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Dev Diary#6: Mission Scripting And Ink

This week we have Technical Director Nick Slaven joining us. He’s going to share his thoughts on the important tools we’ve developed to build all the things we need for our narratives, like cutscenes, missions and dialogue:

Quests and princesses and chat, oh my.

Here at the Chinese Room we are all about storytelling. Our games are rich in narrative and the way we tell them, and for the story to make sense, we need to give the player something to do, other than just walking. 

My name is Nick and I make sure that our team are able to tell stories and give the player things to do. 

As a studio working on two large projects, we have to be smart about how we use our technology. We’re building systems that are used on both Vampire the Masquerade: Bloodlines 2 and Still Wakes the Deep and fits the needs for both those teams and makes everyone’s work easier. As a narrative studio, that means tools for storytelling.

Storytelling involves more than just the spoken word. We may want to travel across the land to obtain the magical artefact that unlocks the door to the princess’ castle. I’ll stop here before I embarrass myself more with my lack of narrative ability. The point remains, in a few words I can describe something of a story and it materialises in your imagination.

Let’s back up a bit, it’s easy for us to interpret, but how do we get the game to recognise that you have got the magical artefact and how does picking it up then unlock a door to allow you to progress in your quest. How do we do that? Our answer was to develop a way of describing the story as a sequence of events that the game engine can interpret, we call this mission scripting.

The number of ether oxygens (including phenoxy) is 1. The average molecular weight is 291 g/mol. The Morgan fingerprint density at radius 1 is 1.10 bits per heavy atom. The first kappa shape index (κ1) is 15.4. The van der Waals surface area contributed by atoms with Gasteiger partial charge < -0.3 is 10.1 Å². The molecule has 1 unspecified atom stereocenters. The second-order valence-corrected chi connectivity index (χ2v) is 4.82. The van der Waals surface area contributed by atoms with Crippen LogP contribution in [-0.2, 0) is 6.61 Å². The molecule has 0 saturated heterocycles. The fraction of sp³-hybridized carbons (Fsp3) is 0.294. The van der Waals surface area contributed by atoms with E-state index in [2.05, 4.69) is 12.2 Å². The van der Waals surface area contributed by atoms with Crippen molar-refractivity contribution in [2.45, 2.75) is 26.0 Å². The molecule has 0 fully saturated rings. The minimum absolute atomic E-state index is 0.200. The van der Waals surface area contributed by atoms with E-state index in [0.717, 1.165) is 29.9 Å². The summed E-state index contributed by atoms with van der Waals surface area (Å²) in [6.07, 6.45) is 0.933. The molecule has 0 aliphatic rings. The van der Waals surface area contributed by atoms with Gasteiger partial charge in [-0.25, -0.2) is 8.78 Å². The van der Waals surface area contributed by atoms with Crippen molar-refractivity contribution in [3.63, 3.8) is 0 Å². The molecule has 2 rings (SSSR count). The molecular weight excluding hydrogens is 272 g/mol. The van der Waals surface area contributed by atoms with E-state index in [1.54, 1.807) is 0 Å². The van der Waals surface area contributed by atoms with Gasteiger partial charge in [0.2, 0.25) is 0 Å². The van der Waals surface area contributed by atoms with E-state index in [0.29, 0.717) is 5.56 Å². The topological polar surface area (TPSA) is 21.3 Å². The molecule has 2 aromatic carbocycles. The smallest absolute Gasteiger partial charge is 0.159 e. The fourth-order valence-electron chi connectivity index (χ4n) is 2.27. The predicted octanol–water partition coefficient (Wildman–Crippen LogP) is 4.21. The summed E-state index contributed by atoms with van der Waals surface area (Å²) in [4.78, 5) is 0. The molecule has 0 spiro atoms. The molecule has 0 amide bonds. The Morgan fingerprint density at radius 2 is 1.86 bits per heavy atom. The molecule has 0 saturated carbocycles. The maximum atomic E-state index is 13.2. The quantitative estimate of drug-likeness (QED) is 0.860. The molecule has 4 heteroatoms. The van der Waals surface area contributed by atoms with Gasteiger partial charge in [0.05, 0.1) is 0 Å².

Mission scripting is a high level way of representing a sequence of events that the player may need to solve in order for the story to progress. For instance, you may need to find a key to open a door. We do this by representing the state of the game story and the event that will drive the story forward. In this case, opening the door; we look for a key, and only once we’ve found the key can we open the door, and face whatever is in the room. 

Here's a screenshot of how this might look in our mission scripting system.


Example mission in the scripting system.

In a proper game story, there will be hundreds of states, on many story paths, here’s a small snippet of one of the missions in one of our current games.


There’s a lot happening, but having a simple way of defining the mission structure allows our design team to quickly iterate on the missions and get them as good as they can be. 

That’s the doing bit, but what about the talking?

Branching narrative is complex. From each decision point the story can go many ways. Rather than write our own tech for this we decided to use Ink, an open source  narrative scripting language created by Inkle studios. We needed to port this from C# to C++ to get it working with Unreal, but this was way quicker than writing our own narrative scripting system from scratch.